When KCS broke up with CP for CN, they had they to pay 700 million. CN payed this on behalf of KCS. Correct me if i'm wrong, but didn't CN have to pay KCS 1 billion since the voting trust was denied? I assume the CN-KCS breakup fee is similar to the CP-KCS one, but I can't find anything for certain.
CN has potentially lost upwards of 2.4 billion with no absolutely no gain. No wonder the shareholders are in revolt.
Anyways, i'm glad that KCS has picked CP as it's merger partner. While CN-KCS would have offered more short-term benefits, I think CPKC is a better long-term solution. All the Class Is would be in balance. 2 in the East, 2 in the West, 2 in Canada both reaching the Gulf of Mexico. Not to mention that CPKC can be the perfect test kitchen for any future Class I merger that is looking more and more attractive.
Despite my praise, I will admit that CPKC does have some shortfalls. 30 billion for KCS seems a bit much, and could mean the future CPKC could be rather cash-strapped; however, I don't believe this will be as big of a problem as one might expect for 2 reasons:
Reason 1: CP has constantly underpromised and overdelivered when it comes to how much money they can make off of new initiatives. CP predicted they could make 700 million off of their carload initiative, it turned out to be 2 billion. The CMQ (with the notable exception of Searsport) has exceeded all expectations with CP being able to wrestle away some key contracts away from CN, raking in the case in the process. Keith Creel has said that CPKC would generate 900 million in new traffic its first 3 years. Don't believe him, the real number is certainly much more.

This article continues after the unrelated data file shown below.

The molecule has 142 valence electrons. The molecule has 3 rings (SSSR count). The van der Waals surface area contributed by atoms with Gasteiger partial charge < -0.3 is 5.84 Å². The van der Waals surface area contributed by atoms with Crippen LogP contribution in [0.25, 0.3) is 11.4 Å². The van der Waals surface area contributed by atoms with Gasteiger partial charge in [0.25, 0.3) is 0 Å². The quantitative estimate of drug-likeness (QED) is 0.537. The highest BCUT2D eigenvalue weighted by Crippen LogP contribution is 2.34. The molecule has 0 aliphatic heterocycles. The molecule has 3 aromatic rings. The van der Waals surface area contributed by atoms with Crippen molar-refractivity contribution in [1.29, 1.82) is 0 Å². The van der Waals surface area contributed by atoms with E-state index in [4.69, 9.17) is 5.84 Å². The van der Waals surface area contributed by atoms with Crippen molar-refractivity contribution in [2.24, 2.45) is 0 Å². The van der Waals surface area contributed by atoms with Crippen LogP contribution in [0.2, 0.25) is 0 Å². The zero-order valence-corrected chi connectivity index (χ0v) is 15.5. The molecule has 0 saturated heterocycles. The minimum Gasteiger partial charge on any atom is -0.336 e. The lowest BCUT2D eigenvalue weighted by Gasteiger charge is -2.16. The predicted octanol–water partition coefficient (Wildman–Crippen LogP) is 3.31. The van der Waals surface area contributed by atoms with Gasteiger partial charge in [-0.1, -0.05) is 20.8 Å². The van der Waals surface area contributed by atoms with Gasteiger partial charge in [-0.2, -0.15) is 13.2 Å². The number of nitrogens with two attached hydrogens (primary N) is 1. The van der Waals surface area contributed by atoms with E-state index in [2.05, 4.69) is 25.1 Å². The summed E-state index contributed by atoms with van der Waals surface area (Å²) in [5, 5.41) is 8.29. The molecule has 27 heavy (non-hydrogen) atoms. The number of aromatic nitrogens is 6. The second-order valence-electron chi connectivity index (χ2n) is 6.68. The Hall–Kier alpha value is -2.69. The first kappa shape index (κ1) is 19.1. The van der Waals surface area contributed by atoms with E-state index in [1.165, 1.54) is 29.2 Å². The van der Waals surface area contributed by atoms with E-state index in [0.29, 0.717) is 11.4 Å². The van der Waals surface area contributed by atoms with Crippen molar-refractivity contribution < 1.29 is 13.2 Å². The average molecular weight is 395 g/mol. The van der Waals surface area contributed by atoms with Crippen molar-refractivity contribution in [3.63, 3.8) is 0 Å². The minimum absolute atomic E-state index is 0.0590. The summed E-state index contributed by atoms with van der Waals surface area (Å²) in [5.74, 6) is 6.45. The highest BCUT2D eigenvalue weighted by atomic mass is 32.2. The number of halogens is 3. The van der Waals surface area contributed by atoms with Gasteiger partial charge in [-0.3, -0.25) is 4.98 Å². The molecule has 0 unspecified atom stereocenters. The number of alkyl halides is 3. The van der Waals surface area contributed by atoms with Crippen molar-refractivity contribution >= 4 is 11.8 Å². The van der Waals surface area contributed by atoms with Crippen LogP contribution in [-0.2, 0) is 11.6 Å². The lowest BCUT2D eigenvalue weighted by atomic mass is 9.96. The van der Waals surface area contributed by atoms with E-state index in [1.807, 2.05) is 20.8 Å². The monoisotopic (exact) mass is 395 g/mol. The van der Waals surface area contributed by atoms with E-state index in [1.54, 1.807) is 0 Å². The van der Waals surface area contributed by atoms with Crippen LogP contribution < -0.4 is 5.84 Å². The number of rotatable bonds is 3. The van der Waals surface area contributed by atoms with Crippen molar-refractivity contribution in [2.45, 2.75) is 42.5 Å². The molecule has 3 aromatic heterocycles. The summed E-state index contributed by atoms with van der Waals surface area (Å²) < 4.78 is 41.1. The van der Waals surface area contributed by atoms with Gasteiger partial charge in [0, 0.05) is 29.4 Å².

Reason 2: Just because a company is cash-strapped or has a lot of long-term debt, doesn't mean improvements can't be made. Sure, it makes it harder, but not impossible. Let's look at history for reference. KCS racked up a lot of debt during their MSRC/GWWR/TM/TFM buying spree in the 90s and 2000s, yet yet still somehow found a way to improve the Meridian Speedway and to completely rebuild the Macaroni Line. CPKC will just have to pick their battles very carefully and find ways to think outside of the box.
So what improvements would the new CPKC have to make? Closing the Chicago-Detroit gap for one. CP currently uses trackage rights over NS and haulage rights over CSX between Chicago and Buffalo; however, I don't think this would be enough. CP needs its own route to tie the IHB in with the Detroit River Tunnel. It can do this by forming a CSX-CP joint venture consisting of the former Pere Marquette. I say joint venture rather than outright purchase because I don't think CSX would sell, plus it saves CPKC money, going back to the 'cash-strapped" issue.
The biggest issue the new CPKC would have to deal with are the ex-DM&E/IC&E rail lines, which would go from sleepy secondary status to the linchpin of the new railroad. I can't find much information about ex-DM&E/IC&E lines under CP so I will go off of what others here have said and assume it is a Class II (25mph) line with little to no CTC. In that case La Crosse-Chicago-Kansas City would need to be upgraded to Class III (40mph) at the minimum and proper CTC would need to be installed along the entire length of the route. CP did say they would commit 30 million towards upgrading the line, but to me this doesn't seem enough.
Barbecuing in Chessie's backyard.